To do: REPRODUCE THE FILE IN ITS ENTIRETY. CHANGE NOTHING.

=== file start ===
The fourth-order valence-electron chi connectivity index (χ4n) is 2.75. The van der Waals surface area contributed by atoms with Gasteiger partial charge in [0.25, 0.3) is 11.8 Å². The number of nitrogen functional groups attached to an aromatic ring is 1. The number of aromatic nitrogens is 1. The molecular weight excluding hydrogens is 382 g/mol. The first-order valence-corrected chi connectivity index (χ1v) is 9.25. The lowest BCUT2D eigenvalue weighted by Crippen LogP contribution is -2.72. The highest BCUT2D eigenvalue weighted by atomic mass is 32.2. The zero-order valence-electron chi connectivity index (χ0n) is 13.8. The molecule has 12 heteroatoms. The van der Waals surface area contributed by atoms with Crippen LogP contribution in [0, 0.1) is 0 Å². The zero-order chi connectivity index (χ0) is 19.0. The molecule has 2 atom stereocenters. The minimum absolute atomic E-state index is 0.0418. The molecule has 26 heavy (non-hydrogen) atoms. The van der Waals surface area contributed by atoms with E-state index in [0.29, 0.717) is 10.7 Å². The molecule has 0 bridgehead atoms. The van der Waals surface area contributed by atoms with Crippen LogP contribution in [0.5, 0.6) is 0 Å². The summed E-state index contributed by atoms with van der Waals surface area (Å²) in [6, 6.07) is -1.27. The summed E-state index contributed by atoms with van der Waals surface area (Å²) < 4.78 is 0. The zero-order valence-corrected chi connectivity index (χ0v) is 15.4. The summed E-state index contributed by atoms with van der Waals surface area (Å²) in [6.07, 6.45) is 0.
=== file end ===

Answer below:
The fourth-order valence-electron chi connectivity index (χ4n) is 2.75. The van der Waals surface area contributed by atoms with Gasteiger partial charge in [0.25, 0.3) is 11.8 Å². The number of nitrogen functional groups attached to an aromatic ring is 1. The number of aromatic nitrogens is 1. The molecular weight excluding hydrogens is 382 g/mol. The first-order valence-corrected chi connectivity index (χ1v) is 9.25. The lowest BCUT2D eigenvalue weighted by Crippen LogP contribution is -2.72. The highest BCUT2D eigenvalue weighted by atomic mass is 32.2. The zero-order valence-electron chi connectivity index (χ0n) is 13.8. The molecule has 12 heteroatoms. The van der Waals surface area contributed by atoms with Crippen LogP contribution in [0, 0.1) is 0 Å². The zero-order chi connectivity index (χ0) is 19.0. The molecule has 2 atom stereocenters. The minimum absolute atomic E-state index is 0.0418. The molecule has 26 heavy (non-hydrogen) atoms. The van der Waals surface area contributed by atoms with E-state index in [0.29, 0.717) is 10.7 Å². The molecule has 0 bridgehead atoms. The van der Waals surface area contributed by atoms with Crippen LogP contribution in [0.5, 0.6) is 0 Å². The summed E-state index contributed by atoms with van der Waals surface area (Å²) in [6, 6.07) is -1.27. The summed E-state index contributed by atoms with van der Waals surface area (Å²) < 4.78 is 0. The zero-order valence-corrected chi connectivity index (χ0v) is 15.4. The summed E-state index contributed by atoms with van der Waals surface area (Å²) in [6.07, 6.45) is 0.